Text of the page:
The “global war on terror” since 2001 has slowly been transformed into a more elaborate theory, “the global Islamic insurgency.”
Rather than terrorist groups, in the mold of ETA or the IRA, it has been argued, Al Qaeda represented a worldwide “insurgency” against the established order and that a wider and more aggressive military effort would be required.
The Iraq War provided another opportunity to elaborate insurgency theory. The multi-pronged resistance to U.S. occupation following the fall of the Hussein regime was not expected in 2003. In the next several years, it grew to include a range of militants fighting on sectarian or jihadist grounds. In order to quell them, the U.S. military began applying counterinsurgency tactics of the sort used against guerrilla fighters in long term, small wars.
The premise of insurgency, very broadly speaking, is that armed groups seeking to overthrow an existing government can do so over the long term, using a variety of violent and non-violent tactics that include terrorism. Insurgents embed themselves among and draw support from the general population. Counterinsurgency’s task, then, is to sort out who’s who, and separate insurgents from civilians, either by killing them or winning the “hearts and minds” of the civilians.
The US Secretary of Defense, Robert Gates, was a defender of the idea that in the future, war would be much more like insurgency than it would like a series of tank battles.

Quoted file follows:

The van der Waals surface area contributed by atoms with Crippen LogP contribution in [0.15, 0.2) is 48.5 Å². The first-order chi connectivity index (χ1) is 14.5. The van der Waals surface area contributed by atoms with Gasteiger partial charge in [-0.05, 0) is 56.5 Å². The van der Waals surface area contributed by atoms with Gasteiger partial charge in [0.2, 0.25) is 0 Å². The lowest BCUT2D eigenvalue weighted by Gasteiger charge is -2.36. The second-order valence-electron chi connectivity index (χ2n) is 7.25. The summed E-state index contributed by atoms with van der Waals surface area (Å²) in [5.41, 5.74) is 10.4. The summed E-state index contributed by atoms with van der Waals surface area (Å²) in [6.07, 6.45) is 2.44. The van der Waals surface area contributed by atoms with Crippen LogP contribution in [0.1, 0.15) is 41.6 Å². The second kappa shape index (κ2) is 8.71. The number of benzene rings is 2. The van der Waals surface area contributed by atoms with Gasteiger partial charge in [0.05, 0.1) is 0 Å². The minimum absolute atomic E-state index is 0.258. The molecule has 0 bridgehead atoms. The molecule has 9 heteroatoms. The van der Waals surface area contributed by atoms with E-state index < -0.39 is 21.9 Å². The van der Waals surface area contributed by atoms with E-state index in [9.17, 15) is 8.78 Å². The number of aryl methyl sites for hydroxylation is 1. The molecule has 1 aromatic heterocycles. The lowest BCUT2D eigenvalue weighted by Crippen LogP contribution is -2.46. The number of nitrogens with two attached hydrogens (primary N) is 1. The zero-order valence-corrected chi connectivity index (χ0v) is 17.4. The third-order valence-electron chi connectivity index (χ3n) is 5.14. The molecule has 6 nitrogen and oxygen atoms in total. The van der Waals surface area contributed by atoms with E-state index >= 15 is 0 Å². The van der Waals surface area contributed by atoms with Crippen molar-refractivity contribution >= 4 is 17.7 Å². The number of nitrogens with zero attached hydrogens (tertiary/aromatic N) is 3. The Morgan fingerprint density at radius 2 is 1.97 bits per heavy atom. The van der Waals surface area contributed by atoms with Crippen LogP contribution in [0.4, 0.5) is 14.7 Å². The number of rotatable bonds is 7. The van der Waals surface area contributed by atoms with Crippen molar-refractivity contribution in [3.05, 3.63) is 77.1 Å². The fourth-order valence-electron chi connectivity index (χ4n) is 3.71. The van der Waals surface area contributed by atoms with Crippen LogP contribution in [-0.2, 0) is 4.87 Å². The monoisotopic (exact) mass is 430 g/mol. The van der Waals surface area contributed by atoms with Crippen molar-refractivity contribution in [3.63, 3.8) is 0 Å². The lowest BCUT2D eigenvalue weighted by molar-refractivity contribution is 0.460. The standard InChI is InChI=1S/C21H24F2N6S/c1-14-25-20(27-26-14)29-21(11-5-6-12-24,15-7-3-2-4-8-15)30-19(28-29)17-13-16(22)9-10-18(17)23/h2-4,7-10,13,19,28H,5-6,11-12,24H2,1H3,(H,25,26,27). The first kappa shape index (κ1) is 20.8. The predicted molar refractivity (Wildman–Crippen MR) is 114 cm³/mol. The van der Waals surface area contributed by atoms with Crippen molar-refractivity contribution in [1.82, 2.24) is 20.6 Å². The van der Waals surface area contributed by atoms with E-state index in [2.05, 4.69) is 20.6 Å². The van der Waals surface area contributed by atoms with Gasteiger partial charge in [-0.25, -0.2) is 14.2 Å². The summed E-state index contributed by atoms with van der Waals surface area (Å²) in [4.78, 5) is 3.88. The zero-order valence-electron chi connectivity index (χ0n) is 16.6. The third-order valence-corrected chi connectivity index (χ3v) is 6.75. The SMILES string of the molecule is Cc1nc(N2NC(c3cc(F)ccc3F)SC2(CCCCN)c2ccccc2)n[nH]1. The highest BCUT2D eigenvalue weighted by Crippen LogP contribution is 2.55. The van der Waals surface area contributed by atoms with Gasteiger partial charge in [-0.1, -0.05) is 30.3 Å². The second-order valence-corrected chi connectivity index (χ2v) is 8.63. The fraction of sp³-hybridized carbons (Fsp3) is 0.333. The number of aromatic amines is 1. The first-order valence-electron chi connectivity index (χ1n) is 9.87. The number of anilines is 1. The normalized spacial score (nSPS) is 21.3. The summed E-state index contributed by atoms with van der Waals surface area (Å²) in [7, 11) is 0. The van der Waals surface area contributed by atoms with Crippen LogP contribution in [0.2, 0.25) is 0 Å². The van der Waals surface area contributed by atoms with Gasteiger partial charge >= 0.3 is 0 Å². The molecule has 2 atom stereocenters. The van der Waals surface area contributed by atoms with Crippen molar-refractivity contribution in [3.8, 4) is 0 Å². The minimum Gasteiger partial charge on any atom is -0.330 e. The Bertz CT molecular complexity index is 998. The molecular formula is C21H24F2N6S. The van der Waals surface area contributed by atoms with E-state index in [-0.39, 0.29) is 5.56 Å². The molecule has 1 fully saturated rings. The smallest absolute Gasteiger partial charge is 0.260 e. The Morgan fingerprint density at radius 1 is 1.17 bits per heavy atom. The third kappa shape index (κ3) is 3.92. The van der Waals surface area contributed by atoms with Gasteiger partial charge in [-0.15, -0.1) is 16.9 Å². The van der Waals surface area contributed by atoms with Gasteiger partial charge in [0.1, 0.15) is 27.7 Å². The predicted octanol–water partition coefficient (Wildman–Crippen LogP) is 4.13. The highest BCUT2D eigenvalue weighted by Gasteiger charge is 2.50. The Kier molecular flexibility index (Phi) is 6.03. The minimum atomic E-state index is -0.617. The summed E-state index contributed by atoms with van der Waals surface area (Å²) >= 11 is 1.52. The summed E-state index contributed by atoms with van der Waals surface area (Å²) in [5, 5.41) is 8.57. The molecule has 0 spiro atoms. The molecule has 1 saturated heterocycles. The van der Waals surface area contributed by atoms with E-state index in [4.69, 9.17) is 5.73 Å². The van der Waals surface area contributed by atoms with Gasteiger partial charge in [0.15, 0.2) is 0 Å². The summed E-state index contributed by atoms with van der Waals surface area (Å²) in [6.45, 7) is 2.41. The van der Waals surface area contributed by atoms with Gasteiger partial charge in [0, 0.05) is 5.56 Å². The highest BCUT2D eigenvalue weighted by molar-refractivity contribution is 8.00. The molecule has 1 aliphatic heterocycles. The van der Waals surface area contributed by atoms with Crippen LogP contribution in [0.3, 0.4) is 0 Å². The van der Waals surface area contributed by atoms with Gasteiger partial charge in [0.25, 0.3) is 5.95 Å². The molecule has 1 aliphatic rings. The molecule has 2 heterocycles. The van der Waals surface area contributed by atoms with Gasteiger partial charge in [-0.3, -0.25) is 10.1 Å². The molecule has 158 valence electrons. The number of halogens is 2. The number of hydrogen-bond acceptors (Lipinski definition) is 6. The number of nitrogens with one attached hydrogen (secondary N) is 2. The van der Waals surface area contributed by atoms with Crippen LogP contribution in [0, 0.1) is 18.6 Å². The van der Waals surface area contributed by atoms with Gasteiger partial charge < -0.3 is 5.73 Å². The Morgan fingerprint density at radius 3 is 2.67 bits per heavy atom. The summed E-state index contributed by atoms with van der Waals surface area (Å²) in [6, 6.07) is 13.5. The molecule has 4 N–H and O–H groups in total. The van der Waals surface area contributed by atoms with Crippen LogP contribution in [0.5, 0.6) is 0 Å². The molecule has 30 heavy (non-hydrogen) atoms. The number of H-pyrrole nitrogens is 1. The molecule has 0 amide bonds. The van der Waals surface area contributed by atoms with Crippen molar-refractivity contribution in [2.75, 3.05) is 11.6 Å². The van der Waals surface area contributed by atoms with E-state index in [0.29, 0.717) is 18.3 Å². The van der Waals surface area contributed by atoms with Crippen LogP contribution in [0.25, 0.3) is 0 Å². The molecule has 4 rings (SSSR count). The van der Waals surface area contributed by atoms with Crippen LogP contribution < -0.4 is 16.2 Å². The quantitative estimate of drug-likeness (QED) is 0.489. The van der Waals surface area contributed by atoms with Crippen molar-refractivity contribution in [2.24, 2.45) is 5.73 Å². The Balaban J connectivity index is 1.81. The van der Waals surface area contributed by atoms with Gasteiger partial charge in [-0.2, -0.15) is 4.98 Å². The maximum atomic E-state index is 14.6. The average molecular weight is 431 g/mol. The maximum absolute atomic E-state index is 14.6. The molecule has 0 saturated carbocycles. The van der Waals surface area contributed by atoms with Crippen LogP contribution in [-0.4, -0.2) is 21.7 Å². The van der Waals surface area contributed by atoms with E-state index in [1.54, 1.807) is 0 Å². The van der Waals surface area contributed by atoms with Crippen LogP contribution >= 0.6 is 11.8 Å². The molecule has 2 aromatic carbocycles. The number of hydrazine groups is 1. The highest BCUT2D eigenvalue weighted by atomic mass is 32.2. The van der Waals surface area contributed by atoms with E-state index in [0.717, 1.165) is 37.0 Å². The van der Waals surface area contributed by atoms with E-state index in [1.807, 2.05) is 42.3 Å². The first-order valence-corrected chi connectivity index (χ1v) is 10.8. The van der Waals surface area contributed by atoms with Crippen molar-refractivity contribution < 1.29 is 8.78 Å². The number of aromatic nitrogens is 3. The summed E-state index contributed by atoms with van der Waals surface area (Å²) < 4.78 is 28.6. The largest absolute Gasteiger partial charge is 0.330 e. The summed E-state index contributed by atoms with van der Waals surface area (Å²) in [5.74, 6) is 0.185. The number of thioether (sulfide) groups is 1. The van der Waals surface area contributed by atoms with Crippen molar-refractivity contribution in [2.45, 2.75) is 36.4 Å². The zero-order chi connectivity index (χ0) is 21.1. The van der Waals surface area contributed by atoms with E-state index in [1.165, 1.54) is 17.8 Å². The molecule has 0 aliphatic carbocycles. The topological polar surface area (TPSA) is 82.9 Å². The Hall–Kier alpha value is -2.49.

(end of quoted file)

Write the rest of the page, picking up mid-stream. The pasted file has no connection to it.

The growing influence of counterinsurgency melded nicely with evolving theory of Al Qaeda as a globalized network of disparate groups. Different theories about how this actually works exist. One of the most elaborate was David Kilcullen’s in a 2005 article called “Countering Global Insurgency.”
Kilcullen defended the idea that there is one set of actors who take the entire world, rather than one country, as the field for insurgency, and who seek–in the name of global jihad–to overthrow the existing international order. There are also longstanding, unrelated, insurgencies or small wars throughout the world with deep roots in territorial, ethnic, religious, and resource disputes. Kilcullen argues that there is a middle layer of actors, global insurgents, who onto local insurgencies and globalize them. He also argues that these middlemen should be ‘disaggregated’ from local insurgencies, so that each local insurgency can be dealt with on its own.
The idea of global Islamist insurgency has become the dominant theory in the US military today. Gates in Foreign Affairs in the beginning of 2009 wrote: “What is dubbed the war on terror is, in grim reality, a prolonged, worldwide irregular campaign — a struggle between the forces of violent extremism and those of moderation. Direct military force will continue to play a role in the long-term effort against terrorists and other extremists. But over the long term, the United States cannot kill or capture its way to victory.”